Look out for
If you want to be there for someone who needs you, you need to look after yourself. Running yourself ragged or trying to do too much can lead to compassion fatigue or burnout. Make sure to take time for yourself and remember there are supports and services available for you, too. You’re probably not a therapist or a doctor—you don’t have to be an expert. There are resources available.
It’s important to make your own wellness a priority, even if you’re working hard to support someone else. You deserve to be safe and healthy too. And if you run out of energy, it will be harder to provide support where and when it’s needed.
Think about the things you do to look after yourself. Are you taking enough time to keep yourself healthy, safe and grounded? Are there things you’d like to make time for? What’s getting in the way? If a conversation gets to be too much, it’s okay to take a break.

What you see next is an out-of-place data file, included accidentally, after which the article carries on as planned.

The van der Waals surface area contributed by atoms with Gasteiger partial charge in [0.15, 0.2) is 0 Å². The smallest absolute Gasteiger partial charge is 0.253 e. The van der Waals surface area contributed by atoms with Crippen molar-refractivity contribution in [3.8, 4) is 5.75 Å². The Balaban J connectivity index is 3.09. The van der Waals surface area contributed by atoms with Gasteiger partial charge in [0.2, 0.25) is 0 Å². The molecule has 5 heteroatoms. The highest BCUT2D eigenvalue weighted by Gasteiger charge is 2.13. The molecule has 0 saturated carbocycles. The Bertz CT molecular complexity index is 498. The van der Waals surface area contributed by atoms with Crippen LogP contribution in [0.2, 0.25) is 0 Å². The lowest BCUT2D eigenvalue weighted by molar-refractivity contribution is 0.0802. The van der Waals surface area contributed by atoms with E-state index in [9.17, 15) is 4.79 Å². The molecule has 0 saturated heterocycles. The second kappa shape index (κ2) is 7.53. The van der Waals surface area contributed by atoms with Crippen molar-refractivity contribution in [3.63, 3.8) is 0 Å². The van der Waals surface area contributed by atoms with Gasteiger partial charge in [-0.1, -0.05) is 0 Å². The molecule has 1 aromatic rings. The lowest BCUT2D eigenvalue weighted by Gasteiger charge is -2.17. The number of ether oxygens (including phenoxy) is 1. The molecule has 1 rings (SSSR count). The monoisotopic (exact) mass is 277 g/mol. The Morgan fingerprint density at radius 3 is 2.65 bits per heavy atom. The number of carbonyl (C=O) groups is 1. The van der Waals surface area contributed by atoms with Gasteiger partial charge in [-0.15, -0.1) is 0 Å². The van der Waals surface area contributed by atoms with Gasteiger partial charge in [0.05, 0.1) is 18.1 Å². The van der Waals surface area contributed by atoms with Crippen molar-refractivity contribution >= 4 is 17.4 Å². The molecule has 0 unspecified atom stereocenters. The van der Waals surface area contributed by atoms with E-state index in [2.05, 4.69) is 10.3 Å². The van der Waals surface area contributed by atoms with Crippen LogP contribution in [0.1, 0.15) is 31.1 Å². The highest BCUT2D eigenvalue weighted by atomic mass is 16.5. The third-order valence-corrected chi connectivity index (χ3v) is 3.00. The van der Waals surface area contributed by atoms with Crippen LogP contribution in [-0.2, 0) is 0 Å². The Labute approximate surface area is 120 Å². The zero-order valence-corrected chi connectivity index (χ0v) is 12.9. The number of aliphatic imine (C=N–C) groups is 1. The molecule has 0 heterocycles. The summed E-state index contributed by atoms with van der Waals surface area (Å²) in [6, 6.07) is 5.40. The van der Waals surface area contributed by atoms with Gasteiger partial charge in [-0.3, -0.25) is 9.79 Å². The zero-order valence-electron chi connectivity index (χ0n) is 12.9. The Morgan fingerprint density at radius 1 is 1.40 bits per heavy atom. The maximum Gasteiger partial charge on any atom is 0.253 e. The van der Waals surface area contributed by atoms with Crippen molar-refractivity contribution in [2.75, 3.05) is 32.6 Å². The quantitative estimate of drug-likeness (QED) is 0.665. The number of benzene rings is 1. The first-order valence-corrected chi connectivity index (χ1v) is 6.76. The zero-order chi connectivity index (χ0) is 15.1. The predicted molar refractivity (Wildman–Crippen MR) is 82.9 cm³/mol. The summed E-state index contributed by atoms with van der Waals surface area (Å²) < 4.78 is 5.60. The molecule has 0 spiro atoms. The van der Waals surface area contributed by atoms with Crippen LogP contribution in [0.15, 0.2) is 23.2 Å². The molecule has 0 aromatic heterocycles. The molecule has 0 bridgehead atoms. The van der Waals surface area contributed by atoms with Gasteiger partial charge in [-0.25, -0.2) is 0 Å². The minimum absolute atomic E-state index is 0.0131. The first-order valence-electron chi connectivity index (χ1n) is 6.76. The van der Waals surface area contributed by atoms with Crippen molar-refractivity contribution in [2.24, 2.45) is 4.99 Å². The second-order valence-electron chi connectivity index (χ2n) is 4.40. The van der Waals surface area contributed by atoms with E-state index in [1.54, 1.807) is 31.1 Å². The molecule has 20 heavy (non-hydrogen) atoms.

Know what you can
and can't control.
When you’re helping someone else, it can be easy to start feeling responsible for everything that happens. But many things, like the actions of others, are out of our control. Focus on the positive impacts you’re having. Healthy boundaries promote compassionate connections.
Be clear and
Before you commit to something, check in with yourself. Do you have the time and resources you need? Think about what you can offer—can you help with research, appointments, record-keeping? Don’t promise to solve problems you can’t solve, and be honest with yourself about what you can do.
Changing your approach isn’t giving up.
If you start to feel overwhelmed or at a loss, take a step back and ask yourself what’s not working. Have you tried to take on too much? Do you need to change your approach? It’s okay to press pause or adjust your responsibilities. Be honest with the people around you and let them know what’s going on with you. Your honesty might even help them open up.